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Your Windows 10 experiences survey results
Hi everyone! I’m Leo Notenboom for askleo.com.
Earlier this week, in my Ask Leo! Newsletter, I asked readers to fill out a survey which asked them about how the Windows 10 upgrade and use experience was for them. Did they upgrade? How did it go and did they like what they ended up with?
I got 2,786 responses for which I am incredibly grateful. Thank you for participating in that. Thank you for letting me know how Windows 10 has been working for you.
As you’ll see in a minute, I think we got some really valuable, really important and somewhat surprising results out of the experiment, out of the survey. Now, of course, I have to throw out the caveat that this isn’t some kind of scientific survey. This is more of an opinion poll but I think you’ll find that the results are so dramatic that it’s very, very interesting and I think we have some really, really strong takeaways from what people are experiencing.
Upgrade versus full install
So, the first question I asked was basically did you do the upgrade or did you do a full reinstall? In other words, did you do an install from scratch of Windows 10?
Not surprisingly, about 90% of the folks that responded are doing the upgrade. Makes total sense because it’s the upgrade path that Microsoft is offering for free.
If you’ve got Windows 7 with SP1 or if you’re running Windows 8.1, the upgrade to Windows 10 is completely free but it is an upgrade. To do a clean install of Windows 10 implies either that you’ve purchased a copy or that you’ve actually jumped through a couple of “not obvious” hoops to make that clean install happen.
But, like I said, not surprisingly, 90% of the folks who’ve responded were doing the upgrade path.
Did it work?
The second question, very simple, “Did it work? Or were there technical problems that prevented the upgrade or the install from working for you?” This is our first surprise.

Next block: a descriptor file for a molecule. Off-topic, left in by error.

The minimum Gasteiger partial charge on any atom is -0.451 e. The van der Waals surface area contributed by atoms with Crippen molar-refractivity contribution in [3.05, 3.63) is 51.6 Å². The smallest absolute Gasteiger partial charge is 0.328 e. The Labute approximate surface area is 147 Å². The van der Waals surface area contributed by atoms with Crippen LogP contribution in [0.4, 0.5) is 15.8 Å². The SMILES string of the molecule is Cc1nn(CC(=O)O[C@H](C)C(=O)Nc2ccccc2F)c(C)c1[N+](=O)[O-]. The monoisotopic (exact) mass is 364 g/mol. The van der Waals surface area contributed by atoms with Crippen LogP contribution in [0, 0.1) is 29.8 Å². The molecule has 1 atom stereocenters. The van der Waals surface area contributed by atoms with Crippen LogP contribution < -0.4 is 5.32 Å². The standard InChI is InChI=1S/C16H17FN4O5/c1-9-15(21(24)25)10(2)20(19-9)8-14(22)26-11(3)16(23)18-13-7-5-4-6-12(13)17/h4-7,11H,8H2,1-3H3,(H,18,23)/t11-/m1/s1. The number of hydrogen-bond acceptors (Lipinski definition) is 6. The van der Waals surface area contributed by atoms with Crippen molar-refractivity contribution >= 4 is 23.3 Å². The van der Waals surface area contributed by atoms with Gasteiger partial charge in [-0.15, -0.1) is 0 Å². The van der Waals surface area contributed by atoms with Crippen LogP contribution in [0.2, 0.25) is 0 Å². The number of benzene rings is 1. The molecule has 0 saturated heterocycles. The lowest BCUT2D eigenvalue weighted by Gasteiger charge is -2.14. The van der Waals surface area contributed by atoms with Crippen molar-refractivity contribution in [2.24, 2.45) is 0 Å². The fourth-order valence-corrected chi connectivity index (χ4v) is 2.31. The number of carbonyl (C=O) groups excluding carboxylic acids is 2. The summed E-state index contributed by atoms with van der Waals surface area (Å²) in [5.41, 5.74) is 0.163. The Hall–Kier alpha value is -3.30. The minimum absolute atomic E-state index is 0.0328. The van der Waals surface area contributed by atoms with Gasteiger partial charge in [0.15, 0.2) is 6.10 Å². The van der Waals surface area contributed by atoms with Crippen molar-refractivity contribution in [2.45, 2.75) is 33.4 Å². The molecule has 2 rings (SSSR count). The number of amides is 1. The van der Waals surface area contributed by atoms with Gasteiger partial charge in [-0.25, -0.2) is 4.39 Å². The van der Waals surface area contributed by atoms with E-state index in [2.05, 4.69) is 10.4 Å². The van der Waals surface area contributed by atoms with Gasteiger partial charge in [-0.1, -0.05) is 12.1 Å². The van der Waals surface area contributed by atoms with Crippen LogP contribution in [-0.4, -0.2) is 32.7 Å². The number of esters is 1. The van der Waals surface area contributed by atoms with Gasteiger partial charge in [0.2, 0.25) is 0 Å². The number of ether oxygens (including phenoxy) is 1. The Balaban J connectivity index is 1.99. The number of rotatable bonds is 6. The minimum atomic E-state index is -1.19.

87% of the people that responded, Windows 10’s install or upgrade just worked. That’s a higher number than I was expecting, to be honest but it’s very promising and it’s very good. 87% success rate. Now, for the 13% of the folks for which it did fail, again for some technical reason, this isn’t a matter of taste or opinion here yet, this is actually the thing did or did not because something literally did not work.
Of the 13% for whom it failed, one in five actually had to recover by re-installing their system from scratch to the earlier version of Windows. That’s unfortunate. The fact that it is 4 out of 5 people were able to revert to their previous install, wonderful.
But 1 in 5 is still too many and I say that because that implies to me that the 1 in 5’s did not prepare with a full image backup prior to doing the Windows 10 install. Had they had a full image backup to restore to, I believe that more of them would have been able to simply go back to the version of Windows that they had prior to the Windows 10 install failure that they experienced.
But like I said, 13% of the folks who responded, they were unable to install Windows 10 for some technical reason.
Do you like it?
Now, of those people for whom it worked, in other words, they’re left with a machine running Windows 10 successfully, did they like it? 84% said yes, the did in fact like Windows 10 once it was running and installed successfully on their machine.
Nine percent, around nine percent, decided to go back. They didn’t like what they had, they ended up reverting back to whatever version of Windows that they had prior to the Windows 10 upgrade. The difference, you’ll notice that this doesn’t add up to 100%, the folks that remained, those are the folks who upgraded to Windows 10 successfully, played with it, decided they didn’t like Windows 10 but don’t feel that they have an option or opportunity to roll back to what they had before.